How Bruce Lee Changed the World
Premieres: Southeast Asia on Jan 24 at 9:00 pm; North Asia on Jan 19 at 10:00 pm
DISCOVERY CHANNEL TAKES A LOOK AT HOW BRUCE LEE CHANGED THE WORLD IN A SPECIAL TRIBUTE TO THE MARTIAL ARTS LEGEND
In his short but eventful life, Bruce Lee managed to secure a permanent place in Hollywood history, popular culture, and the hearts of martial arts fans everywhere. He introduced ancient martial arts to the modern world with a style that he developed called Jeet Kune Do, and with just five mainstream films under his belt subsequently went on to influence popular culture all over the world. But few really knew the man behind the lightning-fast moves. This month, Discovery Channel's HOW BRUCE LEE CHANGED THE WORLD reveals the dedicated career of this iconic movie star and unparalleled martial artist.
Before the 1970s, Western perception of the orient was Chairman Mao, communism and cheap consumer products. Chinese culture was as remote as any could be, impossibly exotic and seemingly impenetrable. Then came Bruce Lee - the very first Asian superstar. Bruce Lee was a martial arts extraordinaire. His incredible skill and understanding of Chinese martial arts landed him many movie roles in Hollywood and as one of the first Asians to break into the international movie scene he fought against Asian stereotypes and prejudice within the industry. Though he completed a mere handful of movies before his early death in 1973, Bruce Lee's explosion onto the movie scene was the catalyst for the global acceptance of all things Asian. Between 1972-1975, the number of students taking up martial arts surged at an unprecedented rate to what many now refer to as the Bruce Lee era. Some of his famous students included basketball star Kareem Abdul Jabbar, actor Chuck Norris, and martial artist Daniel Inosanto.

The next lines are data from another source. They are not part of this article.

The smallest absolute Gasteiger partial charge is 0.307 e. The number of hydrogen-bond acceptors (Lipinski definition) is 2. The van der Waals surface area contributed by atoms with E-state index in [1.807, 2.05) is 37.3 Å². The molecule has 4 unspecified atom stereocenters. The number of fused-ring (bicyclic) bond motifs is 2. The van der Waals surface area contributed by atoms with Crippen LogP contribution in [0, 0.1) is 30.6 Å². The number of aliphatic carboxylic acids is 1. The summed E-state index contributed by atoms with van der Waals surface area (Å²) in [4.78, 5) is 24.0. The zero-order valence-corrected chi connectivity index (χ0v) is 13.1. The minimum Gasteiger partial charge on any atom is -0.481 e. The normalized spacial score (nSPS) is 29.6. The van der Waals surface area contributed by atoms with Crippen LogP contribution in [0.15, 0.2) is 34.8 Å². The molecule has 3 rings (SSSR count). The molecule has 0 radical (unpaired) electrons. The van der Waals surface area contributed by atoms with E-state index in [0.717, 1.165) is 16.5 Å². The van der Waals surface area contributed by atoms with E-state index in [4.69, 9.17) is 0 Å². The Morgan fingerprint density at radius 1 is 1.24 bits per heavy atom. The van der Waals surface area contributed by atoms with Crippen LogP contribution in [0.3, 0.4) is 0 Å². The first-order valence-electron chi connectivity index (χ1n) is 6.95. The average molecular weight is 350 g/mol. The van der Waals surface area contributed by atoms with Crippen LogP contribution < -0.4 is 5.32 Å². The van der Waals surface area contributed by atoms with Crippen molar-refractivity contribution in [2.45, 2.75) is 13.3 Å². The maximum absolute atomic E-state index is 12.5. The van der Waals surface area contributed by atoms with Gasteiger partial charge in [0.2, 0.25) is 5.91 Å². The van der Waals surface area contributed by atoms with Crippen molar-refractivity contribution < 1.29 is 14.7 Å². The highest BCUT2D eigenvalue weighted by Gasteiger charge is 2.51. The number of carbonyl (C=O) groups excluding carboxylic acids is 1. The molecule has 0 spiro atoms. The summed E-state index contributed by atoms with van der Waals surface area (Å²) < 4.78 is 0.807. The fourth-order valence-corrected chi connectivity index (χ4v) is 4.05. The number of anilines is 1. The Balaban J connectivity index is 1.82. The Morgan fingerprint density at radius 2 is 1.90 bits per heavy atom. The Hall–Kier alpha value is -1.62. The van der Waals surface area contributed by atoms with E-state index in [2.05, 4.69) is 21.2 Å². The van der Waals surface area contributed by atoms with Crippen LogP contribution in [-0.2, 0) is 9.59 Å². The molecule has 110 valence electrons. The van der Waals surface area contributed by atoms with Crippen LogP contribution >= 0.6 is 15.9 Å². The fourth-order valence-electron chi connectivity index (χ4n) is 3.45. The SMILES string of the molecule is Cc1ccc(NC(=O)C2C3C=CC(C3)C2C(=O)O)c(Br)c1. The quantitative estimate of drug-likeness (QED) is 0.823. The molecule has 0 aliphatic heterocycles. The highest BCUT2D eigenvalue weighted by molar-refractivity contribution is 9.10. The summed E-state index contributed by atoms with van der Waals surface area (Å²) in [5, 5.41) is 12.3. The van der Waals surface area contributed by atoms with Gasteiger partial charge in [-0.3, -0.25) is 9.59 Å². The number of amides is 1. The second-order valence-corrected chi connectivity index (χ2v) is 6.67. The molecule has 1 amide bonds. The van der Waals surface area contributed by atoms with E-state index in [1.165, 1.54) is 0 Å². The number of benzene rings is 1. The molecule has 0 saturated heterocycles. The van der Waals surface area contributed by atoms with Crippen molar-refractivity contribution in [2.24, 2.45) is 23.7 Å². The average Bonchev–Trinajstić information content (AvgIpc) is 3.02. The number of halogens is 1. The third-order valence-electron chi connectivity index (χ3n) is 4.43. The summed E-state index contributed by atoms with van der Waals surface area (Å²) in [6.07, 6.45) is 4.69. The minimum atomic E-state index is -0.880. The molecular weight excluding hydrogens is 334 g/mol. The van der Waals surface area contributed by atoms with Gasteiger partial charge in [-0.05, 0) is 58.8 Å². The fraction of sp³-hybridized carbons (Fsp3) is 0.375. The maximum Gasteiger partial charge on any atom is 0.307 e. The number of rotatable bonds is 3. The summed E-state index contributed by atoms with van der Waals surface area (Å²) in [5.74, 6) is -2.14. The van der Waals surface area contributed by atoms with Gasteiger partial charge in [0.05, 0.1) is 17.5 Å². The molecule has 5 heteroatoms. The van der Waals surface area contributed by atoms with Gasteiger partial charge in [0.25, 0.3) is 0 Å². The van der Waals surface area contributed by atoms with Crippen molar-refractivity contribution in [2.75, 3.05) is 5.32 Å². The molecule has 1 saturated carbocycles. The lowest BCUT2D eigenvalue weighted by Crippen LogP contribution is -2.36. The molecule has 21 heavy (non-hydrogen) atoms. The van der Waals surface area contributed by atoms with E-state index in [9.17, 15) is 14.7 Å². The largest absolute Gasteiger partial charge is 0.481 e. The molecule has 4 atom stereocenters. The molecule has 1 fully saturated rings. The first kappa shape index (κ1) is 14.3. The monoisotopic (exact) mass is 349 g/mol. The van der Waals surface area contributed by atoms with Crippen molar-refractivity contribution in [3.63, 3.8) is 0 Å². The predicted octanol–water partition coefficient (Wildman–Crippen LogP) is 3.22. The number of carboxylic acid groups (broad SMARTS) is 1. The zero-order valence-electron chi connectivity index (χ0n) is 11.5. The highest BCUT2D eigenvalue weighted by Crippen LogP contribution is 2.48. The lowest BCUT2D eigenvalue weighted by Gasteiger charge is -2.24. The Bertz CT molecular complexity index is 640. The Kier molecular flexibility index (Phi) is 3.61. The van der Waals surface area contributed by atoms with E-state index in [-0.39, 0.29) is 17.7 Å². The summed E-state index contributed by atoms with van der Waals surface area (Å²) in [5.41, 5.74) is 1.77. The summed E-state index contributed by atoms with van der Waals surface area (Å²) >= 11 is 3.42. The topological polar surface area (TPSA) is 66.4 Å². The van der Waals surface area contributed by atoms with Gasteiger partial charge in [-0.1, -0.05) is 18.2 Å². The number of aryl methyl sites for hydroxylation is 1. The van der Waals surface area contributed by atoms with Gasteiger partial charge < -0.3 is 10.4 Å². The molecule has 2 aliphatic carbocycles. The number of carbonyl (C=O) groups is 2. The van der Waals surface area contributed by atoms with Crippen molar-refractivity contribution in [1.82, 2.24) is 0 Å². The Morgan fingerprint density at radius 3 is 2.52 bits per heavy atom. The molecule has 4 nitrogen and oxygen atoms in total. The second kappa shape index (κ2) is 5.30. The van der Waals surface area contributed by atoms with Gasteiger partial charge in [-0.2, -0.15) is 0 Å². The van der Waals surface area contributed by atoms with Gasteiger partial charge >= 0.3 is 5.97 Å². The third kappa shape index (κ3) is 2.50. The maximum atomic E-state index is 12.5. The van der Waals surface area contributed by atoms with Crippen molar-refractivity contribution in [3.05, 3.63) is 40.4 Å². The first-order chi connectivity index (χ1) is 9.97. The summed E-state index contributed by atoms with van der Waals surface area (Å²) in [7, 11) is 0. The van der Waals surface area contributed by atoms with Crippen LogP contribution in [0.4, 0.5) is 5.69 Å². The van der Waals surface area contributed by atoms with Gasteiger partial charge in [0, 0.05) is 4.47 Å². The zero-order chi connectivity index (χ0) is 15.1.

Discover HOW BRUCE LEE CHANGED THE WORLD in this special, chronicling his birth to his life in life San Francisco to his meteoric rise as a movie star and the mysteries surrounding his death just a month before the opening of his only U.S. film, Enter the Dragon. Featuring rare footage of interviews and home movies, hear from those he influenced including Jackie Chan, John Woo, comedian Eddie Griffin, hip-hop artists LL Cool J and RZA, Marvel Comics' Stan Lee and famed Hong Kong film producer, Raymond Chow among many others.
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